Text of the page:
8. terptoteacher

    terptoteacher Connoisseur

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    I've never tested my kids. I knew that they were fine intellectually and I just trusted their teachers would let me know if there was a problem...
     
  9. MrsC

    MrsC Multitudinous

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    The thought of testing my own children never crossed my mind.
     
  10. sevenplus

    sevenplus Connoisseur

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    Aug 22, 2010


    I would never mention the testing to his teacher and curiosity is exactly why I did it. I was sitting there testing my students and thought, "I wonder how my son would do on this?" And with the text leveling assessment, I was, again, just genuinely curious. If his teacher assesses him and comes out with a different level, I'm not going to argue. And, for the record, his district uses a different assessment system but, just to be on the safe side, I used non-testing books because the last thing I wanted was for him to say, "Oh, I read this book with my mom" and make it seem like I coached him.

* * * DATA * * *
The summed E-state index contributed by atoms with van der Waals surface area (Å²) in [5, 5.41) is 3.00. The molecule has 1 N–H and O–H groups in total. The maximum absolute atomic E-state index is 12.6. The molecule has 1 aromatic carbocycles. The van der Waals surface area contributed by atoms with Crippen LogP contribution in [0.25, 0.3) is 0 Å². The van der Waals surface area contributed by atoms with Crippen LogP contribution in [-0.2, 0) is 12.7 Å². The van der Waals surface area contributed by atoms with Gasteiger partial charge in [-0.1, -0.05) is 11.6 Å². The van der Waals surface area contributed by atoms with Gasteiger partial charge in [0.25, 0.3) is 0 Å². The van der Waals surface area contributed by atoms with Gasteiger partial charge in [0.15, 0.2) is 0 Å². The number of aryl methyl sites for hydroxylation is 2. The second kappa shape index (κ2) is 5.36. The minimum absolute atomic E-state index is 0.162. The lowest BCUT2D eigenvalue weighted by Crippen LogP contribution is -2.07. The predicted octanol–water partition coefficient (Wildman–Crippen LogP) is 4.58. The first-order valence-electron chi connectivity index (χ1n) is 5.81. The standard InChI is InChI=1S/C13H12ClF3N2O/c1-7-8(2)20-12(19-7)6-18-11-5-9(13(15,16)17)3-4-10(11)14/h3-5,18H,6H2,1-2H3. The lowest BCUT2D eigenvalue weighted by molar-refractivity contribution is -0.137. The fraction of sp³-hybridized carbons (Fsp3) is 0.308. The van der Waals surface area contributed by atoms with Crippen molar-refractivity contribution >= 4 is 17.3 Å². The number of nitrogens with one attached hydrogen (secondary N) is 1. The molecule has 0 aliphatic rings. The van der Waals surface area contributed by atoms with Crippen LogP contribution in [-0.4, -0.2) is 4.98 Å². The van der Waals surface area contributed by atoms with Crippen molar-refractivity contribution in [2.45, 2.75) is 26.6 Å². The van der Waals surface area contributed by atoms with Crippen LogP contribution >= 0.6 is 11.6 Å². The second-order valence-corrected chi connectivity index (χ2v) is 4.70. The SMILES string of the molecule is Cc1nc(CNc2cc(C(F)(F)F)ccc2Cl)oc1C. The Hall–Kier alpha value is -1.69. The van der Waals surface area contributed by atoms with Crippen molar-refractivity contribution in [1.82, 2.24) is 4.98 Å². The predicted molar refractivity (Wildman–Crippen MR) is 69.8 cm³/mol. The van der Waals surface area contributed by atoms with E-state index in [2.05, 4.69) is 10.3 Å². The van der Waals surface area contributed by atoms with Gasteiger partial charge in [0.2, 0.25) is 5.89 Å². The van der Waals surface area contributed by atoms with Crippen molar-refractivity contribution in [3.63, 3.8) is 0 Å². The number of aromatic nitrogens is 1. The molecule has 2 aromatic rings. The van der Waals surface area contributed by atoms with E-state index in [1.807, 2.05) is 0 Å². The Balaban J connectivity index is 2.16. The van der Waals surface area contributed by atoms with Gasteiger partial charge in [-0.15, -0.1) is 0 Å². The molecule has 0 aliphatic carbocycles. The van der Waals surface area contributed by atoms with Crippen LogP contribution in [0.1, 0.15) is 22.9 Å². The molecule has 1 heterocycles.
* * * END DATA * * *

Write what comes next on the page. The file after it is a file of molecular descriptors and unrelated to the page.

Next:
Not that I mean to sound defensive here or that your post was even directed at me. Just wanted to explain my position a bit more. I'm super proud of my boy, just as I am of my students when they make gains. I always am anxious to see what their new level is each time I test and I wanted to see the same with him.
     
  11. teacherheath

    teacherheath Companion

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    Aug 22, 2010

    No, I haven't. I mean, I have a really good idea where he is, just by listening to him read and such. But nothing formal. I'm not gonna lie, though. When his K. teacher tested him last year on the 1st grade stuff, I was DYING to see it, though I remained calm. ;)
     
  12. CFClassroom

    CFClassroom Connoisseur

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    Aug 22, 2010

    In my specific situation, I started assessing my son because he was not yet in Kindergarten and therefore had not had any formal assessment. He is very interested in reading and writing so it is something we are working on. I wanted to make sure we were working with books at his instructional level and while I had an idea of where he was at, I wanted to be sure. We actually stopped using the DRA at my school (where he will be attending) so I felt OK with using that as an assessment tool since it wouldn't alter any future results for him.

    I don't know that a typical parent would need this info, but as a teacher it is useful info to have when working with the child at home.